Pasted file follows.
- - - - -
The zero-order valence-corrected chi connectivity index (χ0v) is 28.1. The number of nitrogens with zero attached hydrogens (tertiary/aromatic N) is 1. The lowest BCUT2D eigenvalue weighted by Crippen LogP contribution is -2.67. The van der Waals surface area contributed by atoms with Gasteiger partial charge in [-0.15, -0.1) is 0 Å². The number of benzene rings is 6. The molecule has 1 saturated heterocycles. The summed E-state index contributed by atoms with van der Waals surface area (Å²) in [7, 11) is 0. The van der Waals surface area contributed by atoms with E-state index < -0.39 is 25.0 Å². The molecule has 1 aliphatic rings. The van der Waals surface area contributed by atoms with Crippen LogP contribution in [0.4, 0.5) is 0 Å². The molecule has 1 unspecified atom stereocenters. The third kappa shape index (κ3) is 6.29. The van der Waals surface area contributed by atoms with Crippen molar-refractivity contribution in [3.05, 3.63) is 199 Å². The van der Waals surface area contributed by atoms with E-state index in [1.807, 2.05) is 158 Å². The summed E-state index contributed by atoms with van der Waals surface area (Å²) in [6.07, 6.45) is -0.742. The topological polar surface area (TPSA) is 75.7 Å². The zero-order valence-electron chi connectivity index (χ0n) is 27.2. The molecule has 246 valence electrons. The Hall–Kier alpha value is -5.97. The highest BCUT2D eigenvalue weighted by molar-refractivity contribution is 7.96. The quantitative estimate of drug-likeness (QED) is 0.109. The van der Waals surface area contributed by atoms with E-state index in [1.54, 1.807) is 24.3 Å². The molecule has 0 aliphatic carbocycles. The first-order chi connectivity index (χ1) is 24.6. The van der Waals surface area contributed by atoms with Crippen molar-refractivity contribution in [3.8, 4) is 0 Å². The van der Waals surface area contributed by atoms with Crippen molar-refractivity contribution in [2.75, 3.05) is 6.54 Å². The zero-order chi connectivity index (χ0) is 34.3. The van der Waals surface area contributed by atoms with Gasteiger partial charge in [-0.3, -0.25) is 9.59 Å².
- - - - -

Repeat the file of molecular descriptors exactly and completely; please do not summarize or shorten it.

The zero-order valence-corrected chi connectivity index (χ0v) is 28.1. The number of nitrogens with zero attached hydrogens (tertiary/aromatic N) is 1. The lowest BCUT2D eigenvalue weighted by Crippen LogP contribution is -2.67. The van der Waals surface area contributed by atoms with Gasteiger partial charge in [-0.15, -0.1) is 0 Å². The number of benzene rings is 6. The molecule has 1 saturated heterocycles. The summed E-state index contributed by atoms with van der Waals surface area (Å²) in [7, 11) is 0. The van der Waals surface area contributed by atoms with E-state index < -0.39 is 25.0 Å². The molecule has 1 aliphatic rings. The van der Waals surface area contributed by atoms with Crippen LogP contribution in [0.4, 0.5) is 0 Å². The molecule has 1 unspecified atom stereocenters. The third kappa shape index (κ3) is 6.29. The van der Waals surface area contributed by atoms with Crippen molar-refractivity contribution in [3.05, 3.63) is 199 Å². The van der Waals surface area contributed by atoms with E-state index in [1.807, 2.05) is 158 Å². The summed E-state index contributed by atoms with van der Waals surface area (Å²) in [6.07, 6.45) is -0.742. The topological polar surface area (TPSA) is 75.7 Å². The zero-order valence-electron chi connectivity index (χ0n) is 27.2. The molecule has 246 valence electrons. The Hall–Kier alpha value is -5.97. The highest BCUT2D eigenvalue weighted by molar-refractivity contribution is 7.96. The quantitative estimate of drug-likeness (QED) is 0.109. The van der Waals surface area contributed by atoms with E-state index in [1.54, 1.807) is 24.3 Å². The molecule has 0 aliphatic carbocycles. The first-order chi connectivity index (χ1) is 24.6. The van der Waals surface area contributed by atoms with Crippen molar-refractivity contribution in [3.8, 4) is 0 Å². The van der Waals surface area contributed by atoms with Crippen molar-refractivity contribution in [2.75, 3.05) is 6.54 Å². The zero-order chi connectivity index (χ0) is 34.3. The van der Waals surface area contributed by atoms with Gasteiger partial charge in [-0.3, -0.25) is 9.59 Å².